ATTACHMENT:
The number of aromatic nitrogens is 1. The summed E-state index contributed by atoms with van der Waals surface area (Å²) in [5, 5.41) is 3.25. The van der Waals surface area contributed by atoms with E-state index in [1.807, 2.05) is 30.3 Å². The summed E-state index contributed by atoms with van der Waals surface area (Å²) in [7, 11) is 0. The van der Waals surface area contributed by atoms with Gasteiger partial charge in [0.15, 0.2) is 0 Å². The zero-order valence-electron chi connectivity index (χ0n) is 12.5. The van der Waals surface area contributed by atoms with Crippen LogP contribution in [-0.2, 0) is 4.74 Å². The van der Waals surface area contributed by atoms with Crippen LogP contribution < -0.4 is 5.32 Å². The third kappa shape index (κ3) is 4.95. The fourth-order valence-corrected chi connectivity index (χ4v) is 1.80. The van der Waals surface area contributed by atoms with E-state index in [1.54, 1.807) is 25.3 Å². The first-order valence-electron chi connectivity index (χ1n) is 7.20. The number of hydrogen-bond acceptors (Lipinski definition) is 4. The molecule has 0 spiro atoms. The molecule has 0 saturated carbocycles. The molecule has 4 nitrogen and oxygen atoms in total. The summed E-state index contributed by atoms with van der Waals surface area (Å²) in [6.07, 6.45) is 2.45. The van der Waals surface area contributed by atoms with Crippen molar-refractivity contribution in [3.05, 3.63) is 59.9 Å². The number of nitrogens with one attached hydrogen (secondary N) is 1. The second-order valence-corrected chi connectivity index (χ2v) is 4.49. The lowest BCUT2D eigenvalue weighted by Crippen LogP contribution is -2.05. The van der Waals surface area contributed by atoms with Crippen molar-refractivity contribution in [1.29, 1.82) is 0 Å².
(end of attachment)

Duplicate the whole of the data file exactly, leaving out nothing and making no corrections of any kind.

The number of aromatic nitrogens is 1. The summed E-state index contributed by atoms with van der Waals surface area (Å²) in [5, 5.41) is 3.25. The van der Waals surface area contributed by atoms with E-state index in [1.807, 2.05) is 30.3 Å². The summed E-state index contributed by atoms with van der Waals surface area (Å²) in [7, 11) is 0. The van der Waals surface area contributed by atoms with Gasteiger partial charge in [0.15, 0.2) is 0 Å². The zero-order valence-electron chi connectivity index (χ0n) is 12.5. The van der Waals surface area contributed by atoms with Crippen LogP contribution in [-0.2, 0) is 4.74 Å². The van der Waals surface area contributed by atoms with Crippen LogP contribution < -0.4 is 5.32 Å². The third kappa shape index (κ3) is 4.95. The fourth-order valence-corrected chi connectivity index (χ4v) is 1.80. The van der Waals surface area contributed by atoms with E-state index in [1.54, 1.807) is 25.3 Å². The first-order valence-electron chi connectivity index (χ1n) is 7.20. The number of hydrogen-bond acceptors (Lipinski definition) is 4. The molecule has 0 spiro atoms. The molecule has 0 saturated carbocycles. The molecule has 4 nitrogen and oxygen atoms in total. The summed E-state index contributed by atoms with van der Waals surface area (Å²) in [6.07, 6.45) is 2.45. The van der Waals surface area contributed by atoms with Crippen molar-refractivity contribution in [3.05, 3.63) is 59.9 Å². The number of nitrogens with one attached hydrogen (secondary N) is 1. The second-order valence-corrected chi connectivity index (χ2v) is 4.49. The lowest BCUT2D eigenvalue weighted by Crippen LogP contribution is -2.05. The van der Waals surface area contributed by atoms with Crippen molar-refractivity contribution in [1.29, 1.82) is 0 Å².